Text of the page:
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The BluePrint Online

The student news site of Hagerty High School

The BluePrint Online

The student news site of Hagerty High School

The BluePrint Online

Systematic failure

This+November%2C+voters+will+be+left+with+a+choice+between+two+unqualified+candidates.+The+United+States+needs+to+reassess+the+election+process+in+order+to+ensure+that+these+leaders+possess+the+capability+to+do+their+jobs.
photo by Ava Strzalko
This November, voters will be left with a choice between two unqualified candidates. The United States needs to reassess the election process in order to ensure that these leaders possess the capability to do their jobs.

The upcoming election will feature a rematch of the two candidates that America most hates. Neither of these men are qualified to run the book club at a senior living community, much less the entire country, so the fact that they’ve gotten this far anyway raises an interesting question: what exactly went wrong?

It’s no secret that Biden and Trump weren’t the most loved presidents to ever have served. With Trump’s problematic social ideology and the conflict over his role in the January 6 riot, a lot of people—Republicans included—are undoubtedly having second thoughts about reelecting him (as they should; how do we justify re-nominating a president who was impeached twice?). 

And Biden is not the ideal person to dictate internal and foreign policy for the next four years either; the rising inflation and overall lack of control during his term speaks for itself. In fact, according to a poll done by Reuters, 44% of Democrats did not want Biden to run again, 34% of Republicans did not want Trump to run again, and about two-thirds of all respondents would rather that neither of them ran.

The problem is with the system that allows each of these candidates to win over their individual parties despite the fact that most voters dislike them. In the primaries, only registered Republicans or Democrats vote, so while the majority seems to choose the two candidates, they’re actually chosen by the majority of one group. This also leaves out Independents, who consequently find themselves caught between two bad options.

But even with our current system, we should still get more qualified candidates than this.

Biden is currently 81 years old, and Trump is 77, though he will be 78 by Election Day; either way, the next president will be the oldest to ever have served.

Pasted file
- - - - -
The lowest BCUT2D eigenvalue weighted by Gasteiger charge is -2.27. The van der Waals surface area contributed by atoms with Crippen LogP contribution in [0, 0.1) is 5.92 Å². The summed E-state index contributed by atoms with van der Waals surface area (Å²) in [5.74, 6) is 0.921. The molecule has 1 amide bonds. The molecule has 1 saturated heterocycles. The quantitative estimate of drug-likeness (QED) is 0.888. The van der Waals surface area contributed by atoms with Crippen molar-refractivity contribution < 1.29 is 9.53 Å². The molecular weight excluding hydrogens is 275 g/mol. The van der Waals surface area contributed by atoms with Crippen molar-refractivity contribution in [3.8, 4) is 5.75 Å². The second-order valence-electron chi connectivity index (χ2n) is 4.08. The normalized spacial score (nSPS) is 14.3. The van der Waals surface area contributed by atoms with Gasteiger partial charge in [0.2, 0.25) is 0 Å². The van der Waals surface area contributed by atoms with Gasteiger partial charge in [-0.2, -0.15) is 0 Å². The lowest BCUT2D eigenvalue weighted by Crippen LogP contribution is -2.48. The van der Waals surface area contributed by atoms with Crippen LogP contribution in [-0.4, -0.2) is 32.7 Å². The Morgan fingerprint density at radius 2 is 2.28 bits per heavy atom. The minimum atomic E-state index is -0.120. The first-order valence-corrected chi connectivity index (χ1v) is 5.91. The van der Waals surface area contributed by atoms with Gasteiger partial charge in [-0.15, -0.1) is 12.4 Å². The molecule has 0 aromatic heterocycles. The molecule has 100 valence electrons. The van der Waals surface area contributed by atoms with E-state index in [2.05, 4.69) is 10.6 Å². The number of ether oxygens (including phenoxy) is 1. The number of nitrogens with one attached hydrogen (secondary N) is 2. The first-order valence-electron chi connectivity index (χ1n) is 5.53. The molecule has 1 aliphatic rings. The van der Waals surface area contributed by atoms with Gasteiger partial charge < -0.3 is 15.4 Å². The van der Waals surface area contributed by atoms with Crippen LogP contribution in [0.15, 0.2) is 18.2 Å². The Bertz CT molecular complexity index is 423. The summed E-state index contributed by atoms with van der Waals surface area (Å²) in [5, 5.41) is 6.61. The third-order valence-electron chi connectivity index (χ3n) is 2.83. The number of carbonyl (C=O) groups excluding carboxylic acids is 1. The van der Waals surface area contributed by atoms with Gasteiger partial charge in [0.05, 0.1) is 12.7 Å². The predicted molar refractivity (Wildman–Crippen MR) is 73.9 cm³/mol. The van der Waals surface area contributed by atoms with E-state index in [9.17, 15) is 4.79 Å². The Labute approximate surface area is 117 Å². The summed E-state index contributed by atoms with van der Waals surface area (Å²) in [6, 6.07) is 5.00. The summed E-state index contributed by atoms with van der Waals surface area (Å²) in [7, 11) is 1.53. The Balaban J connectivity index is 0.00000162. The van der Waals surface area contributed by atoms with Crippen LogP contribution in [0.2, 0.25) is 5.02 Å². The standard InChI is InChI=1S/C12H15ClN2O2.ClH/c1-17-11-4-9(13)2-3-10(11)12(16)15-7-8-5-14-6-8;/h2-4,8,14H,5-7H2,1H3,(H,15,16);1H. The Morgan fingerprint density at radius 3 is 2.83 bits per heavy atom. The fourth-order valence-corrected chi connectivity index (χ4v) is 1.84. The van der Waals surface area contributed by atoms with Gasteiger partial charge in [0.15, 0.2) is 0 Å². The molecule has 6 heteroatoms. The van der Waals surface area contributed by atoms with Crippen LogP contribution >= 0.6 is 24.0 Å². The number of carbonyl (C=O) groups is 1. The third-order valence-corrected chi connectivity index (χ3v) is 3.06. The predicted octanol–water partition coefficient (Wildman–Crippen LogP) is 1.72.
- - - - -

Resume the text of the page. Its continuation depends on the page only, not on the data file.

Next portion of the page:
Neither Biden nor Trump have shown much open-mindedness, and both seem to have little knowledge of the needs of the diverse population of the United States. Not to mention, they’re wildly out of touch with how their laws and policies actually affect others.

When an administration run largely by men signs an international declaration denying abortion as a part of health support for women, it raises a few questions about the actual priorities of these leaders (since they clearly do not include the well-being of U.S. citizens).

This makes sense, given that both have pursued a career in politics for many, many years (Biden won his first election for Congress in 1972, and while Trump has tried to brand himself as an outsider, he has been the major political force in the U.S. for a decade), and the current political climate encourages extremism and polarization. 

Maybe the citizens of the United States need someone a little bit younger and newer.

This problem of age has occurred with all elected positions, leaving us with an average age of 58 years—19.5 years older than the average American. The age gap between the representatives in Congress and the people that they represent is old enough to vote, rent an apartment, serve jury duty and donate its sweet, injustice-flavored blood.

But alas, according to the 56% of Democrats and 66% of Republicans who do favor Biden and Trump, one of these men will make a fantastic leader. 

Just imagine it now: the 47th president staggering into a cabinet meeting to speak in a wheezing voice that no one else understands about a subject that he does not understand. At 4 p.m., it is already past his bedtime. Deep down inside, he just wants to play golf. His cabinet nods and smiles as he rambles on, then carries on however they please.

For four entire years

We have a minimum age to run for president, so why not a maximum? Or what about an independently administered test to assess mental capability? We take SATs to get into college, and a driving test to ensure everyone’s safety on the road, so why not one in order to lead the country? The United States really just needs to rework the entire election process; it’s clearly broken, so why not fix it? 

In the meantime, we can look forward to an onslaught of negative propaganda and more useless signs than a crossroads in Wonderland. 

Regardless of who wins in November, the majority of voters will start counting down the days until 2028, hoping that somehow, this process will not repeat itself again.

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About the Contributors
Lia Miller
Lia Miller, Opinions Editor
Lia Miller is a sophomore at Hagerty High School and this is her first year on staff. Lia enjoys reading, writing, and listening to music. She also does cross country and track and field.
Ava Strzalko
Ava Strzalko, Staff Reporter
Ava Strzalko is a sophomore at Hagerty High School, and this is her first year on staff. In addition to writing, she enjoys drawing, watching movies, and listening to musicals.
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